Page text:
Since the HuRef genome is diploid, each of the parental chromosomes could be directly compared to each other. One of the most surprising and important findings from this research was the high degree of genetic variation that was found between two chromosomes within a single individual.
Each time we peer into the human genome, we uncover more valuable insight into our intricate biology, said Dr. Venter. With this publication, we have shown that human-to-human variation is more than seven-fold greater than earlier estimates, proving that we are in fact very unique individuals at the genetic level. He added, It is clear, however, that we are still at the earliest stages of discovery about ourselves, and only with continued sequencing of more individual genomes will we be able to garner a full understanding of how our genes influence our lives.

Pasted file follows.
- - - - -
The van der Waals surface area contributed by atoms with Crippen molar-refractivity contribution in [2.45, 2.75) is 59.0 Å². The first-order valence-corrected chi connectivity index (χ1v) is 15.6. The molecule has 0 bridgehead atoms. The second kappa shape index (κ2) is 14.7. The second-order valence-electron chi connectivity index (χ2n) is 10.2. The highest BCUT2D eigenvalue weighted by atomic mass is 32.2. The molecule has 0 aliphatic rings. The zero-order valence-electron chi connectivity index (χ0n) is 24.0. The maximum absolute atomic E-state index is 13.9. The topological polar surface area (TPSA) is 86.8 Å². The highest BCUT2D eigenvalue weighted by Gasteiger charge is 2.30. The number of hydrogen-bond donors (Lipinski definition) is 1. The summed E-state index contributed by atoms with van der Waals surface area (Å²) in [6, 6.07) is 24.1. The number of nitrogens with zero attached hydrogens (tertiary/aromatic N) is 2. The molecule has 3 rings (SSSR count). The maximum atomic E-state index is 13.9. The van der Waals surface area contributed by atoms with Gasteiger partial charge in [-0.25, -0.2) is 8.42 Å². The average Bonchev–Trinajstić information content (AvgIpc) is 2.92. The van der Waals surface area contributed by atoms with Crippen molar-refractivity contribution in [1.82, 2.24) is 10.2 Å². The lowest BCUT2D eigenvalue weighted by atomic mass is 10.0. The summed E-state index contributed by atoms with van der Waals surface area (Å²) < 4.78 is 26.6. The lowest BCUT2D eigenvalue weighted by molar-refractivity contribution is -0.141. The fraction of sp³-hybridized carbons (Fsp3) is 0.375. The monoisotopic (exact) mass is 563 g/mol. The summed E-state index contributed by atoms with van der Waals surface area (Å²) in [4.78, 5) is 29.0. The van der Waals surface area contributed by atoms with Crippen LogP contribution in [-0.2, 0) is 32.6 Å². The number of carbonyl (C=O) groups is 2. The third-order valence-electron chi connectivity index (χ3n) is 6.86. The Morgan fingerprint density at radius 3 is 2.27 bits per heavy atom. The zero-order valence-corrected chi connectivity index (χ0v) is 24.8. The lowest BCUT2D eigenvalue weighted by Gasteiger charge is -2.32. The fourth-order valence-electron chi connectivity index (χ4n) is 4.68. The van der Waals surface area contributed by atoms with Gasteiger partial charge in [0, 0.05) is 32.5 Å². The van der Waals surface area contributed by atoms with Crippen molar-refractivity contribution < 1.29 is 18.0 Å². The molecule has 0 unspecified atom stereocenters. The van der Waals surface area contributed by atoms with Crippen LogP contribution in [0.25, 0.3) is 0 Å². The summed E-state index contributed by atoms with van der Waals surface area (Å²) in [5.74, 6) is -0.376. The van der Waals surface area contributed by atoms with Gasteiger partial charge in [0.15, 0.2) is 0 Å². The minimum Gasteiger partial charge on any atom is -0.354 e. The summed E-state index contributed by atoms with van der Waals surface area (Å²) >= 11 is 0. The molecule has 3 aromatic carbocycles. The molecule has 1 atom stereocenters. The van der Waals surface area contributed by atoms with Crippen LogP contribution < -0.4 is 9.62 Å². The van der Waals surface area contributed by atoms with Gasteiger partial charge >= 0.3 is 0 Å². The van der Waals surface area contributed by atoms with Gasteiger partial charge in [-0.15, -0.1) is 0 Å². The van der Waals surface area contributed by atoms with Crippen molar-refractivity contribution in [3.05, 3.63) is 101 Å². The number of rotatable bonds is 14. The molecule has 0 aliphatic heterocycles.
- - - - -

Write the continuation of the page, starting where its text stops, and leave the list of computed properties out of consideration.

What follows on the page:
Within the human genome, there are different kinds of DNA variants. The most studied type is single nucleotide polymorphisms, or SNPs. These have long been thought to be the most prevalent and perhaps the most important type of variant implicated in human traits and disease susceptibility. However, in this analysis of Dr. Venters genome, the team found a surprising number of other important variants. A total of 4.1 million variants covering 12.3 million base pairs of DNA were uncovered with more than 1.2 million new variants discovered.
Of the 4.1 million variations between chromosome sets, 3.2 million were SNPs, while nearly one million were other kinds of variants, such as insertion/deletio
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